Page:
Bill Lynch, Mason Adams, Kelley Libby, Zander Aloi, Margaret McLeod Leef, Chris Schulz Published

Filipino Hospitality In Asheville And Famed Thru-Hiker Shares Journey, Inside Appalachia

Drawings and paint can be seen on the side of a white building. It says, "The Fabulous Neng Jr.'s."
Hidden away from the main streets of Asheville, Neng Jr.'s is getting noticed nationally.
Margaret McLeod Leef/West Virginia Public Broadcasting

This week, a chef has created a hidden culinary hot spot in Asheville, North Carolina that’s attracting national attention for its eclectic menu and Filipino hospitality. 

Also, every thru-hike of the Appalachian Trail begins with a first step. Famed hiker Jennifer Pharr Davis shares hers.

And the holy month of Ramadan ends with a feast. But war and famine in Gaza muted some of this year’s celebrations.

We’ll have these stories and more this week, Inside Appalachia.

In This Episode:

Filipino Hospitality With A North Carolina Flair

A young man poses for a photo. He has dark hair, wears a long-sleeved shirt that is white with plaid arms. He has a tattoos on his arms.
Chef Silver Iocovozzi brings elevated fare and Filipino hospitality to Neng Jr.’s in Asheville.

Photo Credit: Will Crooks

Asheville, North Carolina has an eclectic dining scene and one of its “hidden” gems is Neng Jr.’s. It serves elevated Filipino cuisine in a little restaurant that’s tucked away in an alley on Asheville’s artsy West Side.

Folkways Reporter Margaret McLeod Leef visited and brings us this story.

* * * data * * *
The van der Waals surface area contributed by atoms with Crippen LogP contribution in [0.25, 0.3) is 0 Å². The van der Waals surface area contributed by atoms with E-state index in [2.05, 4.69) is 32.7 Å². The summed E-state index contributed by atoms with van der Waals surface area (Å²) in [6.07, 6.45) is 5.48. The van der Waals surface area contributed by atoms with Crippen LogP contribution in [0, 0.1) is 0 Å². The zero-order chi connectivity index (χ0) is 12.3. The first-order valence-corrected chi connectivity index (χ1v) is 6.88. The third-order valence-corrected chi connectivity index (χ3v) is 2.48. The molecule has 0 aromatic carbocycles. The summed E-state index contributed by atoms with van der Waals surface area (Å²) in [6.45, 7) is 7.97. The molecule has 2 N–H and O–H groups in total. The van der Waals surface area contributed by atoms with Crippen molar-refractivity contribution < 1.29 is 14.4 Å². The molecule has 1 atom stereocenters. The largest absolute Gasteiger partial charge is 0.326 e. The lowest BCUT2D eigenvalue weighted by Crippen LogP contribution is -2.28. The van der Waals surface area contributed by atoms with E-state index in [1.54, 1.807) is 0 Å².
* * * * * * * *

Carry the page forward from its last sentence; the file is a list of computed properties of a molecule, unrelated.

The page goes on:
Tackling The Appalachian Trail With Jennifer Pharr Davis

A woman hiker stands in front of a black background.
Jennifer Pharr Davis shares the story of her first steps into the world of trail hiking.

Photo Credit: Keith Wright

Few people know the Appalachian Trail (AT) better than Jennifer Pharr Davis — a North Carolina native who’s thru-hiked the AT three times. 

In 2008, on her second thru-hike, she set the record for the fastest Appalachian Trail hike by a woman. Three years later, she thru-hiked it again — and set the record for the fastest known time on the Appalachian Trail by anyone up to that point.

Last year, Mason Adams spoke to her about some of her hikes — and how they shaped her identity as an Appalachian.

Ramadan In The Mountains

A row of aluminum trays filled with food pushes out into the frame, with men congregated around the trays. The men are serving themselves the food, which includes seasoned rice and salad.
Men serve themselves their iftar meal at the Islamic Center of Morgantown, March 24, 2024. One of the sponsors of the night’s iftar, Mohamed Hefeida, can be seen wearing a mask.

Photo Credit: Chris Schulz/West Virginia Public Broadcasting

This year, April 9, marked the end of the holy month of Ramadan in the Islamic faith. During Ramadan, observant Muslims fast from sunup to sundown. Their fast is traditionally broken with a feast called an iftar. In Morgantown, West Virginia, the meal was overshadowed this year by the war in Gaza.

WVPB’s Chris Schulz reports.


Our theme music is by Matt Jackfert. Other music this week was provided by Hotdog, Sean Watkins, John Blissard, Jeff Ellis, Brew Davis and Dinosaur Burps.

Bill Lynch is our producer. Zander Aloi is our associate producer. Our Executive Producer is Eric Douglas. Kelley Libby is our editor. Our audio mixer is Patrick Stephens. We had help this week from Folkways Editor Nicole Musgrave.

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Inside Appalachia is a production of West Virginia Public Broadcasting.